A group of international scientists and health experts has called for the board of New York nonprofit EcoHealth Alliance to remove Dr. Peter Daszak as president in the wake of reporting about his ties to a Chinese lab where the COVID-19 pandemic may have originated.
The letter — which was dated Thursday and was also sent to Health and Human Services Secretary Xavier Becerra, National Institutes of Health (NIH) Director Dr. Francis Collins and White House chief medical adviser Dr. Anthony Fauci — accused the British-born Daszak of having “concealed several extreme situations of conflict of interest, withheld critical information and misled public opinion by expressing falsehoods.”
“Despite that,” the letter goes on, “we have not seen any indication at all of disapproval of the behavior of Dr. Daszak by the [EcoHealth Alliance] Board, nor are we aware of any investigation by the Board, as would seemingly be required under New York law.”
The letter was made public days after the disbanding of a United Nations-backed commission that had been tasked with investigating the origins of the deadly pandemic due to the number of members with ties to the nonprofit.
Daszak had also been a member of the commission, but recused himself in June.
“I just didn’t want a task force that was so clearly involved with one of the main issues of this whole search for the origins, which was EcoHealth Alliance,” Columbia University professor Dr. Jeffrey Sachs, the last chairman of the commission, told the Wall Street Journal Monday.
In recent years, EcoHealth Alliance funneled hundreds of thousands of dollars in taxpayer money to the Wuhan Institute of Virology (WIV) for the study of bat coronaviruses. As COVID-19 spread across the world in February 2020, Daszak reportedly organized a statement signed by 27 leading scientists that appeared in the prestigious British medical journal The Lancet.
The statement condemned what it called “conspiracy theories suggesting that COVID-19 does not have a natural origin” and proclaimed “solidarity with all scientists and health professionals in China.”
Two months after the statement was published, Daszak emailed Fauci to thank him for publicly supporting the theory that coronavirus naturally jumped from animals to humans and did not leak from the WIV.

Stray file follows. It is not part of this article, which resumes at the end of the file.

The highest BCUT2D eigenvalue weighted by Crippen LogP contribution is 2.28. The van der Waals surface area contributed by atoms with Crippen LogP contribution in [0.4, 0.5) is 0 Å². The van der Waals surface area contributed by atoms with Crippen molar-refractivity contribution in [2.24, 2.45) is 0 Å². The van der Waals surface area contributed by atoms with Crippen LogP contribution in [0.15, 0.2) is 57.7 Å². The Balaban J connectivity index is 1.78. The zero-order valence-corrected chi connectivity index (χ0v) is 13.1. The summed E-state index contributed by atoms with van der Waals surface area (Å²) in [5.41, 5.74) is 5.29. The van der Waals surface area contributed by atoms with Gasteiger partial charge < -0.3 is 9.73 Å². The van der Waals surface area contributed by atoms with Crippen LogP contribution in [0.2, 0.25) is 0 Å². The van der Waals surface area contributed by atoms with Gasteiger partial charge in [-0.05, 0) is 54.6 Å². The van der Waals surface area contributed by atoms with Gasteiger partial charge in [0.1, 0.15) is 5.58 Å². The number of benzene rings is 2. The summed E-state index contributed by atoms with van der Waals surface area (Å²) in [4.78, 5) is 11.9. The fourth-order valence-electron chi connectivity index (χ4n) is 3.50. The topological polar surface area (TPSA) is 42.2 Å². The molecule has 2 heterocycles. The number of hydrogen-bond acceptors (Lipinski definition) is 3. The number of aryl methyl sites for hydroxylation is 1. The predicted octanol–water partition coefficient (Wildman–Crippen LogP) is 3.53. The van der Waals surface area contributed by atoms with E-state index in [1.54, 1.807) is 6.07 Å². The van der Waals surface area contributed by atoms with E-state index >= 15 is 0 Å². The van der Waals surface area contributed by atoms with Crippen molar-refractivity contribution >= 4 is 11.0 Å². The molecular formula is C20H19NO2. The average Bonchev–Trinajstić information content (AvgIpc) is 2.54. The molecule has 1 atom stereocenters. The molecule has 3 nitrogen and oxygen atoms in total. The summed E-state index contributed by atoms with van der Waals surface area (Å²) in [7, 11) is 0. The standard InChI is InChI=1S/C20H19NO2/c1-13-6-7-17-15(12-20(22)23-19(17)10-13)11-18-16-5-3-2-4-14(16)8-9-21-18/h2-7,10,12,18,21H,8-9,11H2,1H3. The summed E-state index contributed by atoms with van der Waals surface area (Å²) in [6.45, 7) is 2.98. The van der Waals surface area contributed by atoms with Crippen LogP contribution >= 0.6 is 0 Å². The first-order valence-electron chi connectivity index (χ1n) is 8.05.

“As you must know,” Thursday’s letter reads, “a research-related accident is now officially considered a plausible scenario that it would be irresponsible to neglect, and that the [World Health Organization] itself has firmly included in its latest origins initiative.”
More than 18 months after the imposition of widespread restrictions in response to the spread of COVID-19, opinion is split over how the pandemic emerged. An unclassified summary of a US intelligence community report from August says it’s “plausible” the virus leaked from a lab, but added that an answer may never be determined due to the fact that China “continues to hinder the global investigation, resist sharing information and blame other countries, including the United States.”
The letter also accused Daszak of lying when he claimed that the Wuhan lab did not keep live bats on the premises, when recently uncovered footage from 2017 shows bats in cages at the facility. The document further alleges that Daszak made “unfounded claims” about why virus samples and sequences held by WIV were taken offline — making them inaccessible to outside researchers.
The most serious accusation in the letter states that Daszak failed to publicly disclose that EcoHealth Alliance had applied in 2018 to receive a grant from the federal Defense Advanced Research Projects Agency (DARPA) that would have funded a project creating “creating novel chimeric viruses that are optimized to infect humans and that could unleash unknown and untold havoc.”
Such research is classified under the umbrella term “gain-of-function”. Fauci and Collins have repeatedly denied that federal funds went to support such research at the WIV, but have not ruled out the possibility that gain-of-function experiments were performed behind their backs.
News of the 2018 DARPA grant proposal was first reported last week by The Intercept, which noted that DARPA had rejected the application.
“Whatever Peter Daszak’s motivation may have been, failing to disclose the 2018 DARPA application and its proposal to genetically engineer furin cleavage sites into bat coronaviruses to the WHO, Lancet commission, and general public while repeatedly calling anyone raising questions about a possible pandemic lab incident origin a ‘conspiracy theorist’ is at very least a significant violation of ethics and public trust,” said Jamie Metzl, one of the letter’s signatories and a member of the WHO expert committee on human genome editing.
“Because nearly the entire budget of EcoHealth Alliance comes from United States taxpayers, that organization’s board has a unique moral, and likely legal, responsibility to immediately launch a full investigation into Peter’s behavior,” added Metzl, who has been a leader of efforts calling for a full investigation into the COVID-19 pandemic’s origins.
Dazak has declined to speak to the media or lawmakers about what EcoHealth Alliance did in Wuhan, but has used his Twitter account to insist that the virus spread naturally –and not from a cataclysmic accident.